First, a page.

Is There an Eco Way to Brush My Teeth?

Even "natural" toothpastes can have potentially toxic ingredients

By Jessian Choy

March 4, 2020


Illustration by Loris Lora

Hey Ms. Green,

Does using toothpaste have any negative consequences? I noticed that my Crest Tartar Protection lists only the active ingredient, sodium fluoride, and no others, so I'm wondering what we are spitting into our wastewater every day.

—Martin in San Leandro, California

Yes. According to the Environmental Working Group, even "natural" toothpastes have ingredients that can be toxic to humans, animals, or the environment, including titanium dioxide, limonene, and sodium lauryl sulfate. One study found that SLS can give you canker sores. Also, SLS and glycerin, another common toothpaste ingredient, may be derived from palm oil and can appear under multiple names on labels. Your toothpaste might contain palm oil in other forms—over 1,000 ingredients are derived from it. I boycott palm oil because even "sustainable" palm-oil plantations have been caught clearcutting rainforests and using child and forced labor.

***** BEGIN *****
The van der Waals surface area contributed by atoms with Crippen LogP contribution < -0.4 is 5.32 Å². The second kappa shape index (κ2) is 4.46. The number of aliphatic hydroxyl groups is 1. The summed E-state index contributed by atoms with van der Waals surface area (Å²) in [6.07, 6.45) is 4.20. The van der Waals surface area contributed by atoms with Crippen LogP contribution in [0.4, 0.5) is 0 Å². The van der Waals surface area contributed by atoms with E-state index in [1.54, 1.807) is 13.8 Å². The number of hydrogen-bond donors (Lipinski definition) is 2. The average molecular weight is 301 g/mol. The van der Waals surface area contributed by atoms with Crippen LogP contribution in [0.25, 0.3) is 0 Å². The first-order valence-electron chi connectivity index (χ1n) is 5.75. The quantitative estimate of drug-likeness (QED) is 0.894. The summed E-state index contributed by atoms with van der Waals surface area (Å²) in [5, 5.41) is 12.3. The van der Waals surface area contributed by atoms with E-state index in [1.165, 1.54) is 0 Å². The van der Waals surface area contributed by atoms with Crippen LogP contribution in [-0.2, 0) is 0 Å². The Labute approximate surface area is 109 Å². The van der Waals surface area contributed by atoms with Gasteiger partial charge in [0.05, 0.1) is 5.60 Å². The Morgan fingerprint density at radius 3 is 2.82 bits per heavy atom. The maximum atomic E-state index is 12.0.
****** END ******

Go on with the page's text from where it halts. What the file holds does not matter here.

Meanwhile, the tubes themselves are a problem: Curbside programs don't recycle toothpaste tubes and small plastics.

But there's hope! Just make your own toothpaste. Try mixing coconut oil and a little baking soda. Studies suggest that toothpaste with baking soda might be more effective at reducing plaque than traditional toothpaste. I use the same recipe to make deodorant. Just be sure you don't use too much baking soda (it's abrasive). 

If you're looking for a cheap, organic option, try Juturna's Remineralizing Toothpaste. Return the glass jar it comes in; Juturna will sterilize it, refill it, and mail it back to you. Or try Hammond Herb's Tiger Tooth Powder, which also comes in a refillable glass jar. 

Editor's Note: In our March/April issue, Ms. Green closed her column on toothpaste by writing that she didn't have room to touch on fluoride and wouldn't touch it "with a 10-foot toothbrush." Some readers interpreted that to mean she was suggesting she wouldn't touch fluoride itself, i.e., that she thinks fluoride is toxic. She does not have that position, nor was she intending to suggest that she does. Her intent was to make clear she didn't have the room to, nor did she want to, weigh in on the subject. We regret the misunderstanding.